In wake of Mental Health Awareness Day student shares his story
Two days ago, I went into the Counseling Center on campus because I was having suicidal thoughts. I couldn’t see any reason not to just kill myself, but I figured I might as well see what the Counseling Center had to offer, since part of my tuition pays for my ten “free” sessions, and wasting money is really annoying when I don’t do it on purpose.
I had been there before, but I didn’t find it very helpful, so I stopped going after a few visits. Maybe I just thought I didn’t do it right or give it a fair enough shake.
Maybe I just didn’t want to die. Regardless, I found myself sitting in their office filling out a questionnaire about my life history and present state of mind. When I went to turn in my file, the receptionist said that I would probably be looking at a week’s wait, at least.
I guess my reaction wasn’t very convincing, because she then said that if it was really bad, I could meet with someone within the hour. I told her I would prefer that, as I could get everything in order sooner if it didn’t go well.
So I left for the library and waited for my 11 p.m. appointment. When I got back, I was greeted by a counselor, who seemed nice. We then spent the next hour talking about why I felt the way I did, how I most likely have some sort of depression, and things we can do in between our next meeting to help me.
I’m not going to give you all the details, but I will tell you how I felt. And it wasn’t better. I felt worse and worse throughout the meeting, and I didn’t really know why. I’m guessing now that talking about it makes you feel worse about it, which is infinitely better than feeling nothing, because it’s a feeling.
Hopefully with the help of the next couple sessions and maybe some sort of pill, I can start feeling more and more, and get back to something close to how I was as a kid.
Yesterday was Mental Health Awareness Day, coincidentally. This day is used to help acknowledge and raise awareness for mental health issues of all kinds, and then subsequently helping people with these problems feel okay about them and feel okay about getting help.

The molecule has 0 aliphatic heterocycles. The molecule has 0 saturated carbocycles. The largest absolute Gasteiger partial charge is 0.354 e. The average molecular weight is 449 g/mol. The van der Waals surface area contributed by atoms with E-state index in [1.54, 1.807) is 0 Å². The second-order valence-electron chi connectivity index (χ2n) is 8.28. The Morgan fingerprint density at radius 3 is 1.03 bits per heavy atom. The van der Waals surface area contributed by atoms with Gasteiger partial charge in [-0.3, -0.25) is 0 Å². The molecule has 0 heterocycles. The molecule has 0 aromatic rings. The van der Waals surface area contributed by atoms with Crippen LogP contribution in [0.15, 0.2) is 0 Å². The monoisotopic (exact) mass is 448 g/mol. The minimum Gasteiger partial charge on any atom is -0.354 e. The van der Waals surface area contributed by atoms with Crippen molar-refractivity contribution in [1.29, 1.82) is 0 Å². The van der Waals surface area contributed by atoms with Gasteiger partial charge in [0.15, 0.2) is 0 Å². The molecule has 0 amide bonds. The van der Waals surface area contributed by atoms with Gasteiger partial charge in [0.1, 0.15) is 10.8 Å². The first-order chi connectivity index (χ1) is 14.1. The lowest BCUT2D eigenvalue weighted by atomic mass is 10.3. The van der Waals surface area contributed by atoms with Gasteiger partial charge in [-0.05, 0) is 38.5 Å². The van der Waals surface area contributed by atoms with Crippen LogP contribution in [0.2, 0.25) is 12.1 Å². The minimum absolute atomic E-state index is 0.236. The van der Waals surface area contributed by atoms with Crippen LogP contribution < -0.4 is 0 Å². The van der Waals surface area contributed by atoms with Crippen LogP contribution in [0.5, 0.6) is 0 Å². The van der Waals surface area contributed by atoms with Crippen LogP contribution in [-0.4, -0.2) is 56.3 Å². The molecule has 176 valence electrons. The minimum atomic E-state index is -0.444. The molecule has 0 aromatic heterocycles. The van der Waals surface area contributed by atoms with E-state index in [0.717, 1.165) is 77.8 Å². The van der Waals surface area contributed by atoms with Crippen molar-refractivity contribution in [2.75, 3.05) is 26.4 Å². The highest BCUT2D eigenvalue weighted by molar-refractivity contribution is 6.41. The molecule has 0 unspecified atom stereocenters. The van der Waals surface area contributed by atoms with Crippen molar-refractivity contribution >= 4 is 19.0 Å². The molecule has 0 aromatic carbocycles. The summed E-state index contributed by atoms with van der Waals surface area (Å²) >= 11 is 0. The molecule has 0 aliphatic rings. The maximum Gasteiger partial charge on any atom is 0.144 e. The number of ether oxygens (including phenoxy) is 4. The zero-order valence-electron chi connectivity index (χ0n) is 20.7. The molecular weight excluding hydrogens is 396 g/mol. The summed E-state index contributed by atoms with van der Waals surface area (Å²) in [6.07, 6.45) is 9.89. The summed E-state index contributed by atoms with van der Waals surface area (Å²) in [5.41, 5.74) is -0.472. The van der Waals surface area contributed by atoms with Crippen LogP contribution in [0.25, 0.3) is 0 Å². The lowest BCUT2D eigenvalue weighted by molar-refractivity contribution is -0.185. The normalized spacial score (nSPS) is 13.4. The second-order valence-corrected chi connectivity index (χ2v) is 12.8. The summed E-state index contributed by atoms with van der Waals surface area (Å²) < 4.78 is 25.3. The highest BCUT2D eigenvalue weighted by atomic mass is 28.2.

As I’ve grown up, I’ve felt less and less okay talking about how I feel inside, be it because I have a masculinity problem or because I just don’t want to feel like a burden. You may be asking yourself why, then, would I write about something like this.
At first, I didn’t want to at all. I thought I would just feel worse and worse and everyone would see it as weak and I would be shunned.
As I kept thinking about it, though, I also thought about how I would react to seeing an article like this. I’d probably see the Counseling Center as a new option, at least to check into, and I’d give them a shot.
And that’s why I wrote this article. I don’t know if I will ever get better, but I know that the counselor’s will help me try, and that gives me something to be hopeful for. If you feel anything close to how I feel, or you just don’t feel anything at all, I hope you go to the Counseling Center before you do anything drastic.
I can’t promise it will change your outlook at all, because mental health problems don’t just get fixed, but I can promise it’ll give you a new option. Plus, you wouldn’t want to waste those “free” 10 sessions.
The Counseling Center is located in the CSU, room 285. You can also call them at 507-389-1455 Monday through Friday from 8 a.m. to 4:30 p.m. during the academic year.
Feature photo courtesy of Flickr.